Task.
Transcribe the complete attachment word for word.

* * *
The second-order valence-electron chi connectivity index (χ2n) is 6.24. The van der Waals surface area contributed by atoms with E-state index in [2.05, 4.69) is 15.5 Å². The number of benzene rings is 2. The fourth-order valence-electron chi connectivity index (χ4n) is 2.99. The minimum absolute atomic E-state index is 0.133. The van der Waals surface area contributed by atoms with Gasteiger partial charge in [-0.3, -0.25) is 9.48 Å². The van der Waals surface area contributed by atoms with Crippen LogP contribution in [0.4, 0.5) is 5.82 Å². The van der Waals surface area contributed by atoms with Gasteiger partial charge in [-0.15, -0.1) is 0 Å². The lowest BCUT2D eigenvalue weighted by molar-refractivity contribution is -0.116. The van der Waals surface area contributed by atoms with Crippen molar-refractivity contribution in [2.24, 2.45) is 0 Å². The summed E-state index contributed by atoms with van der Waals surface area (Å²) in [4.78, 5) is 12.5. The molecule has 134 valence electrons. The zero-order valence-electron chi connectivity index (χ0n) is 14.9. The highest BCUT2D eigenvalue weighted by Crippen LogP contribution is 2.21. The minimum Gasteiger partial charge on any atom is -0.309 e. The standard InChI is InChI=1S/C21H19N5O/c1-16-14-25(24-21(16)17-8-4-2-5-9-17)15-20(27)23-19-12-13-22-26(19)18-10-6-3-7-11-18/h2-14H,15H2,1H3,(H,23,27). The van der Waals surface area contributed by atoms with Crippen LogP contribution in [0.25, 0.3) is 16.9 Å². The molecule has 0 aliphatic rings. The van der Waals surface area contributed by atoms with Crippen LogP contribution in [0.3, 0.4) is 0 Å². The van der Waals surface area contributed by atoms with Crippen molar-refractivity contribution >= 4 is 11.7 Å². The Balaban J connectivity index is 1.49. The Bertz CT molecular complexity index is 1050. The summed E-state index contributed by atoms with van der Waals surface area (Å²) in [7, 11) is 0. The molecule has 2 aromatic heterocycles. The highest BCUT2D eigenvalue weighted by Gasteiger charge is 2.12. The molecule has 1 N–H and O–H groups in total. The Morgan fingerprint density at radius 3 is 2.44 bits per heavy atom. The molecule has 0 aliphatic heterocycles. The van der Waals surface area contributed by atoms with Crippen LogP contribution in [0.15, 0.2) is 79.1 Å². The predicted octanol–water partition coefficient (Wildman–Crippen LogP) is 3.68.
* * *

The second-order valence-electron chi connectivity index (χ2n) is 6.24. The van der Waals surface area contributed by atoms with E-state index in [2.05, 4.69) is 15.5 Å². The number of benzene rings is 2. The fourth-order valence-electron chi connectivity index (χ4n) is 2.99. The minimum absolute atomic E-state index is 0.133. The van der Waals surface area contributed by atoms with Gasteiger partial charge in [-0.3, -0.25) is 9.48 Å². The van der Waals surface area contributed by atoms with Crippen LogP contribution in [0.4, 0.5) is 5.82 Å². The van der Waals surface area contributed by atoms with Gasteiger partial charge in [-0.15, -0.1) is 0 Å². The lowest BCUT2D eigenvalue weighted by molar-refractivity contribution is -0.116. The van der Waals surface area contributed by atoms with Crippen molar-refractivity contribution in [2.24, 2.45) is 0 Å². The summed E-state index contributed by atoms with van der Waals surface area (Å²) in [4.78, 5) is 12.5. The molecule has 134 valence electrons. The zero-order valence-electron chi connectivity index (χ0n) is 14.9. The highest BCUT2D eigenvalue weighted by Crippen LogP contribution is 2.21. The minimum Gasteiger partial charge on any atom is -0.309 e. The standard InChI is InChI=1S/C21H19N5O/c1-16-14-25(24-21(16)17-8-4-2-5-9-17)15-20(27)23-19-12-13-22-26(19)18-10-6-3-7-11-18/h2-14H,15H2,1H3,(H,23,27). The van der Waals surface area contributed by atoms with Crippen LogP contribution in [0.25, 0.3) is 16.9 Å². The molecule has 0 aliphatic rings. The van der Waals surface area contributed by atoms with Crippen LogP contribution in [0.3, 0.4) is 0 Å². The van der Waals surface area contributed by atoms with Crippen molar-refractivity contribution >= 4 is 11.7 Å². The Balaban J connectivity index is 1.49. The Bertz CT molecular complexity index is 1050. The summed E-state index contributed by atoms with van der Waals surface area (Å²) in [7, 11) is 0. The molecule has 2 aromatic heterocycles. The highest BCUT2D eigenvalue weighted by Gasteiger charge is 2.12. The molecule has 1 N–H and O–H groups in total. The Morgan fingerprint density at radius 3 is 2.44 bits per heavy atom. The molecule has 0 aliphatic heterocycles. The van der Waals surface area contributed by atoms with Crippen LogP contribution in [0.15, 0.2) is 79.1 Å². The predicted octanol–water partition coefficient (Wildman–Crippen LogP) is 3.68.